...it is hard to imagine what America would look like without the small and shrinking number of people who engage in painstaking, firsthand research in order to separate the truth from the body of supposed facts, and who keep the rest of us honest. A corollary of this insight, of course, is that much of what we think we know is wrong.
This New Yorker article about a truck driver who has become the world's authority on the first nuclear bombs is interesting.
1) The entire article I had to keep reminding myself to sub-vocalize the word nuclear as "nu-clee-ar" as opposed to my more natural "nu-cu-lur." It's a mispronunciation I'm trying desperately to drop and it's one issue on which I have complete sympathy for our current president. I grew up in western Nebraska, for god's sake, everyone pronounces it "nu-cu-lur" there.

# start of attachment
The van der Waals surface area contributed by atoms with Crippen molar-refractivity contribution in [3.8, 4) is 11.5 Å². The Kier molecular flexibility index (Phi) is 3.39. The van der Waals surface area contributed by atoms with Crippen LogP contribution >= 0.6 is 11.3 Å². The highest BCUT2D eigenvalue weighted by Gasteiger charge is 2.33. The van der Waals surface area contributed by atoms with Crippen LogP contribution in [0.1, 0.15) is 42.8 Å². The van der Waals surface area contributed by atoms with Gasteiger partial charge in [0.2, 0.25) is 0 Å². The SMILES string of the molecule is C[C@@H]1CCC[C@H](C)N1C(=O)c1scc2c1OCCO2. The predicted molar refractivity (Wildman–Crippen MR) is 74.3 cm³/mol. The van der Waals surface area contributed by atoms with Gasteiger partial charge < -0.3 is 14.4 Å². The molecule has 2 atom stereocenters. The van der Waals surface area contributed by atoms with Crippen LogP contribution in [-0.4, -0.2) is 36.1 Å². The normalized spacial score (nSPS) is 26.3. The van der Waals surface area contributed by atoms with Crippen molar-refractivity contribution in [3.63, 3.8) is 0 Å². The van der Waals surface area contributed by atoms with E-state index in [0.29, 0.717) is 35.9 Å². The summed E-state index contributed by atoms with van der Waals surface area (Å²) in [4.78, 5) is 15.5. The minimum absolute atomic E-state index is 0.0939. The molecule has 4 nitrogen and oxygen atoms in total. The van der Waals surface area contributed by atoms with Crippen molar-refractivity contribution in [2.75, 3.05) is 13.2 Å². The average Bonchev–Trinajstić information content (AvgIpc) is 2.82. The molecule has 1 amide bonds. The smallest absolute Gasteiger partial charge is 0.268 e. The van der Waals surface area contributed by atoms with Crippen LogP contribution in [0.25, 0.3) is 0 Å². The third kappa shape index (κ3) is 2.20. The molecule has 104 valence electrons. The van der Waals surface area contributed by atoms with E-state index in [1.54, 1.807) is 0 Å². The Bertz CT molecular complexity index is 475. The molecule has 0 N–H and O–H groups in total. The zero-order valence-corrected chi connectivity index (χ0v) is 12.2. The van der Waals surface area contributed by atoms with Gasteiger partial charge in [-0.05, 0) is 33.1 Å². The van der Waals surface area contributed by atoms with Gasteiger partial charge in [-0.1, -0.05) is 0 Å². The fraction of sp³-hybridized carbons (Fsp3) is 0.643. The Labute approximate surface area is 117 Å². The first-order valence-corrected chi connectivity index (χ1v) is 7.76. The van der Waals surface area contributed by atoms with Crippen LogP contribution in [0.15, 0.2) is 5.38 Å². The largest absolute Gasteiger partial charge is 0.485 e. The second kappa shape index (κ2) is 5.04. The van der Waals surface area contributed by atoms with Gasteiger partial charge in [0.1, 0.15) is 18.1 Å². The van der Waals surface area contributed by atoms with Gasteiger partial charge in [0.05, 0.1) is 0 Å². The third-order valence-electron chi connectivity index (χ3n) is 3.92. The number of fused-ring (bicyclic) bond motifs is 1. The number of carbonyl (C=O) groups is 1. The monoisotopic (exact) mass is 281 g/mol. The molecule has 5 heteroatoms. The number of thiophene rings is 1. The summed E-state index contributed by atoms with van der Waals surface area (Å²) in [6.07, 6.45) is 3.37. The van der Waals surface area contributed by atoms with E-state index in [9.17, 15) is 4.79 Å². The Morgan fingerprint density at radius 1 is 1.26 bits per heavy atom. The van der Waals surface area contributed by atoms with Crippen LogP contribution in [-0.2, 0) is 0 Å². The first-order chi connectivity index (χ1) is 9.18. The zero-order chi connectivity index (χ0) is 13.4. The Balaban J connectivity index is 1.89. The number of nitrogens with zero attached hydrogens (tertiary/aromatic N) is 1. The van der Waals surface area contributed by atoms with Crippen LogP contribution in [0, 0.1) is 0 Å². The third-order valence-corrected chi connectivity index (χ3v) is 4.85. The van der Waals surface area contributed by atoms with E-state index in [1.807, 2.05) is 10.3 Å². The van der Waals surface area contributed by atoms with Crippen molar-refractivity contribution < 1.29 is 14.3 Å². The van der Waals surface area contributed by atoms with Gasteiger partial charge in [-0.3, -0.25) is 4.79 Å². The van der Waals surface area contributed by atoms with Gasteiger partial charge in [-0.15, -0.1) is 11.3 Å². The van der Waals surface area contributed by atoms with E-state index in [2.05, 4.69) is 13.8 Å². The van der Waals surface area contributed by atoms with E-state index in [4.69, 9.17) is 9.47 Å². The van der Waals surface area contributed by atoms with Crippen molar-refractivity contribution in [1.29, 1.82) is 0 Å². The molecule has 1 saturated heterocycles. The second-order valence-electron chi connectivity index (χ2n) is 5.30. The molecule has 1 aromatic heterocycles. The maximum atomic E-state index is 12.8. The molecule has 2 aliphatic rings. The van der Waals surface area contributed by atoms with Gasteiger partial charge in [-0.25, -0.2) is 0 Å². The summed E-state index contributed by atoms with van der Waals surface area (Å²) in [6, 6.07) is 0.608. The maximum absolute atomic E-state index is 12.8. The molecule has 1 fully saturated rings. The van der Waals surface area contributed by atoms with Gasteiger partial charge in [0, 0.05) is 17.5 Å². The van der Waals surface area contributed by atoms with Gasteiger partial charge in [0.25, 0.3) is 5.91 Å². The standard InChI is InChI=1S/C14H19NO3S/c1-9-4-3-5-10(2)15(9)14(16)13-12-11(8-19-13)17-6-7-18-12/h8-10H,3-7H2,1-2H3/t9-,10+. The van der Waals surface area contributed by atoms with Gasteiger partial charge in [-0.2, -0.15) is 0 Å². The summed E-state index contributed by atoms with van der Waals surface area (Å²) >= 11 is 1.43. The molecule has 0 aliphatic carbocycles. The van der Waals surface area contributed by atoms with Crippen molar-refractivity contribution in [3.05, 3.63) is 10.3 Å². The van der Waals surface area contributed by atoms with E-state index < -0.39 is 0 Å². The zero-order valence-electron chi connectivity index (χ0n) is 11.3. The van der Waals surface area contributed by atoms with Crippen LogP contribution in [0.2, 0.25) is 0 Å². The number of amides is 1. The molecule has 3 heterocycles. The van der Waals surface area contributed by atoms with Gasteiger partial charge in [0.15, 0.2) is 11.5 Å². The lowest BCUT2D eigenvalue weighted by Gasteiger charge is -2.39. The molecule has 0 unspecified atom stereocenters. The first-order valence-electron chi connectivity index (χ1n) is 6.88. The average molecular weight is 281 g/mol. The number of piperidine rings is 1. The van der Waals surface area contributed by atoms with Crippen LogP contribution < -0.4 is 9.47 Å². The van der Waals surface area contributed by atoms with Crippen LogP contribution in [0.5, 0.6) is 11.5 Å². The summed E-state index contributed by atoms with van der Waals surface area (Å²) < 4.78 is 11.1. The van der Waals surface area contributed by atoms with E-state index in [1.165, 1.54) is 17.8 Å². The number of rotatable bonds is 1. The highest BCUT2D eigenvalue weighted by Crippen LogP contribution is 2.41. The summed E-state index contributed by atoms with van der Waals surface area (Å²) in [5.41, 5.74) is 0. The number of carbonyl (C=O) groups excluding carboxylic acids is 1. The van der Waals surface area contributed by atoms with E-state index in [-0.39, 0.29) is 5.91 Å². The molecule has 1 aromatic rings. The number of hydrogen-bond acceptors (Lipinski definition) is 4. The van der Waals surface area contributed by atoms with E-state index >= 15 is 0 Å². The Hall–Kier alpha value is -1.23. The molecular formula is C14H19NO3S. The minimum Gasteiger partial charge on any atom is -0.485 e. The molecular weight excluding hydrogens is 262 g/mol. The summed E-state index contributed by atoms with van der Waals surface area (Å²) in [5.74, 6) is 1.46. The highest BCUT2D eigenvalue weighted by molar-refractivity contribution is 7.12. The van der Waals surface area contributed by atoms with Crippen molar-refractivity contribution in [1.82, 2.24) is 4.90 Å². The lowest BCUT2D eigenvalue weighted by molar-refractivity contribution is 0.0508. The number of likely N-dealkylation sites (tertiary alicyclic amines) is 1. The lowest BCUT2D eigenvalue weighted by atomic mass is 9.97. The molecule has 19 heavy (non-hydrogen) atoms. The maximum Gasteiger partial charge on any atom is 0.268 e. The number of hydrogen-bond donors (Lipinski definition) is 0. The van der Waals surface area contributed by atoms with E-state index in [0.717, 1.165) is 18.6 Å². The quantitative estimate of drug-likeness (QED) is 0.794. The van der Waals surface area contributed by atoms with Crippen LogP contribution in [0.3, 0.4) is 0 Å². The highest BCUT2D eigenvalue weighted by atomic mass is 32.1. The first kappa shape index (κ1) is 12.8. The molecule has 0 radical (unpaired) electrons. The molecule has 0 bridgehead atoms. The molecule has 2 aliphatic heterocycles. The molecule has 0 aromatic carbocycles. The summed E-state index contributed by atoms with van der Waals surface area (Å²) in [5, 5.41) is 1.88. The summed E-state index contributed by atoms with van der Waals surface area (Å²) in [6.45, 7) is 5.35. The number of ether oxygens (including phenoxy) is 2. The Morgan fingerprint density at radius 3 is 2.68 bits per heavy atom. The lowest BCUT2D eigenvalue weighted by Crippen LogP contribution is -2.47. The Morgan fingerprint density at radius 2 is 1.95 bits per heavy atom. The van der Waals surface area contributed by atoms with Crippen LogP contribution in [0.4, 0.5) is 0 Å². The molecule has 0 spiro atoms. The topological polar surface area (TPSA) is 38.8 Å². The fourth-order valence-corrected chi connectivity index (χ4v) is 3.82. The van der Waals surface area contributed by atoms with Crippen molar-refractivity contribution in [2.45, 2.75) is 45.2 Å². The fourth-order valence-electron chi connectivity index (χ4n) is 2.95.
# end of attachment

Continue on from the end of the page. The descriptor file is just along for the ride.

I've actually considered whether or not I should just live with it as a nod to authenticity. Possibly I should even use the word more, especially in rarefied company likely to call me on it. "This is some nuculur brie, California's 46th District Congressman Dana Rohrabacher!" or "Our only hope is that when the nuculur bombs drop we still got good water in our cricks, Maya Angelou."
This, however, is the road that leads to me becoming a James Carville-like caricature of Midwesterness. You'll know this is the life I've chosen if you see me drinking pop and taking the ACT.
It's okay if you don't want to be my friend anymore.
2) Speaking of western Nebraska, at one point the article makes a reference to Scottsbluff only they call it "Scott's Bluff." Now, the county is Scotts Bluff, County, but, even giving them that one, that apostrophe is all New Yorker.
I wonder, did the town name not satisfy their archaic style guide? Perhaps Remnick and company should coördinate a fact finding mission among their most élite proof readers.